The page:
Post 17

i don't think kids should have t.v's in their rooms because all they would do would be to just watch it and not spend time with their parents and family. but i would allow kids to get a dvd player and watch that for a tv because you don't need wiring or cables for it, so i think a dvd player is good.

Post 16

As a father of four, I argue that the appropriate age for having a TV in their own room is -- never.

If a TV is not there to watch, do you think your child will sit and stare at the wall? Of course not! They will exercise their creativity, and play, or build, or read, or -- they might even tell you about their day.

If obesity, isolation, and distraction aren't reason enough what on earth is?

Yes, they will complain, just like they do when you take away their candy. But just like candy, there's not much of any merit, in any TV show.

Post 14

I think it really depends on the age of of the child, because I do not think that too young children should watch much TV. But when they grow up you should let them decide for themselves. Besides many students use the television for watching news for school. It is an easy medium for getting information, so they just need to follow the news instead of doing much research.

Post 13

I am a pupil and I have my own TV set in my room, but I don't think that it is bad for me because it is not distracting me too much from my homework.

I have to admit, though, that having a TV of my own is sometimes counterproductive, but on the other hand, there are a lot of other things that can easily distracts pupils from doing their homework or studying for a test.

The parents should know what's best for their children and whether they can handle their own TV set in their room.

Post 12

I don't think that's a good idea, but if your child can handle this... You can buy him a TV, then you don't have to buy him a computer. but don't spoil him too much.

Post 11

In my eyes, there should not be a television in childrenĀ“s room. in germany, television is neither appropriate to get information nor to watch good movies. in case your child wants to watch a movie, it might be better to have a dvd-recorder.

Another case in point is that kids could lose interest in reading, in going outside, in playing with friends. Parents might be afraid that their kids could stop or abort their social development.

Taking an example into consideration, there is always the fear that their kids could get lazy.

Nevertheless television is, in my eyes, improper for a child's room; it has no use there. --N.U.

Post 10

I think it isn't a good idea to let your child have a tv in his room, because then he spends much less time with his family.

Post 9

I would have to say that I definitely believe that children should not have a television in their room. I agree with all the arguments listed in this article. It impedes the cognitive and social development in children. It also leads to obesity and illnesses that are related to obesity. However, what this article left out is the amount of violence that is on television. Countless amounts of research have been done, usually with the same result. Children are seeing people be murdered, mugged, raped, and who knows what else on television.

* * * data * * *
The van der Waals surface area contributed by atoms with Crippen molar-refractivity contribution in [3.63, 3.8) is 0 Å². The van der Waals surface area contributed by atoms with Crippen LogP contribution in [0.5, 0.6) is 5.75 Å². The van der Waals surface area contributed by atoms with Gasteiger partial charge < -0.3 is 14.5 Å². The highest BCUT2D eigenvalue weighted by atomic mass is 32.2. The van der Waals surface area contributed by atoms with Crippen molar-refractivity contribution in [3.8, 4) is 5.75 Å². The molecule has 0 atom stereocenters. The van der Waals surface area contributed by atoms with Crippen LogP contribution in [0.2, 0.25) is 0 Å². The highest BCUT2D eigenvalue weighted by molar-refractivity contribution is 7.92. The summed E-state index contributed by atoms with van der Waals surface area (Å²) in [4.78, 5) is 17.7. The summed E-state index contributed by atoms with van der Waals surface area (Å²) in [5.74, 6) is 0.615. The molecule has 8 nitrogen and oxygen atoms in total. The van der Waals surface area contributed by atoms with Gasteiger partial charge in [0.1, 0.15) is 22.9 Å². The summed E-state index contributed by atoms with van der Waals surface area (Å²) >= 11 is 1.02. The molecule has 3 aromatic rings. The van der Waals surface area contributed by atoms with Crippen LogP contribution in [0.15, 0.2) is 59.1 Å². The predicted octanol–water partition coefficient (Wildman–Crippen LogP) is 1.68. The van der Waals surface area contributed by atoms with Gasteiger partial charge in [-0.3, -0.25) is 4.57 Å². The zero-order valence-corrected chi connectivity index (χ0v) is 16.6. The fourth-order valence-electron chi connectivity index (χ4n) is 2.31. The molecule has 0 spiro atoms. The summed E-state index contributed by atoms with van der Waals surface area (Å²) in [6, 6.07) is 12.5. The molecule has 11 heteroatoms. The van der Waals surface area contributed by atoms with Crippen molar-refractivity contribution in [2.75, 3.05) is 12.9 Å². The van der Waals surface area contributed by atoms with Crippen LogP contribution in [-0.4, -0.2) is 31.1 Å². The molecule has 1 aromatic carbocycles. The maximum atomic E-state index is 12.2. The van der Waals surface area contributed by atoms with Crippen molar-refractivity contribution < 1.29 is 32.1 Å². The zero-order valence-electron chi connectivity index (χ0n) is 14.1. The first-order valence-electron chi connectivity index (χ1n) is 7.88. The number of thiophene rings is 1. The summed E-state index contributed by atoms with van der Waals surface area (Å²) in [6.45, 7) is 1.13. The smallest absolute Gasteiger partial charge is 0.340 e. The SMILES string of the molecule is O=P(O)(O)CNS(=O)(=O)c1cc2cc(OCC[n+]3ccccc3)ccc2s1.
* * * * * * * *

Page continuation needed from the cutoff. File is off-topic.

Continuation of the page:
Some shows have been shown to have a positive role in development, but only in moderation. Sesame Street helps children learn many great things. A child under the

age of two should not watch television at all, in my opinion. Statistically speaking, the more educated a person is, the less likely they are to allow their children to have a television in their room, and the less likely they are to allow them to watch excessive amounts of television.

Excessive amounts of television viewing is directly related to obesity. Some causations characterized by children eating in front of the television, and children seeing hundreds of advertisements for sugary foods and sodas that they then beg their parents to buy for them.

My children watch some movies. I have a DVR that records approved television shows so that they do not need to watch the commercials. They are two and three. They don't need to spend much time staring at the television. When they do watch a movie they sit and stare with their mouths open, kind of look like little zombies.

But, to each their own. This is what I believe. If you believe something else, more power to you!

Post 8

Well i think it all depends on the age because if it is a 3-10 year old i don't think they should be staying up watching tv. But with 12 year olds and teenagers if you think your child is responsible i see no harm in putting a tv in their room. They know when to stop.

My child has a tv in his room only because if my six year old is watching his show my 12 year old can watch tv in his room.

You can also monitor what your kid watches and block channels. My kid reads and plays outside with neighborhood friends. He golfs and does other sports and all he watches is the discovery channel. I say responsible children can earn the privilege of having tv in their room.

Post 6

It's ironic that this question comes up now, because I did not allow TV's in my childrens' rooms all through their school years. My daughter and I were just talking and she said to me (unsolicited) that it was the best thing I ever did. She went on to say that she would have been addicted in a short time. She is grown and is a lawyer now. I hope this helps.

Post 5

I don't know if this works with children, but every adult I know over 30 falls asleep when watching TV.

Post 4

Shouldn't this actually be under health and wellness? Because let's face it, this is a mental health issue. Frankly, I don't see much of what's on the tube as being worth watching to begin with. Add to that, several of the points the author raised--lack of family time, loss of interest in reading or in other intellectual pursuits, loss of time for homework, isolation, obesity--have been a concern for years. TV might be entertaining in small doses. But not much more than that.

Post 3

Our youngest grandchild is 10 and doesn't live with us or have a TV in her room. The next one is age (11) doesn't live with us and doesn't watch TV nor do the parents.

TV is a reality, but the quality and accuracy of what is on so many channels leaves much to be desired.

Post 2

There are *some* adults who shouldn't have a television in their homes! For a defective mind a television set or a PC connected to the internet can create havoc.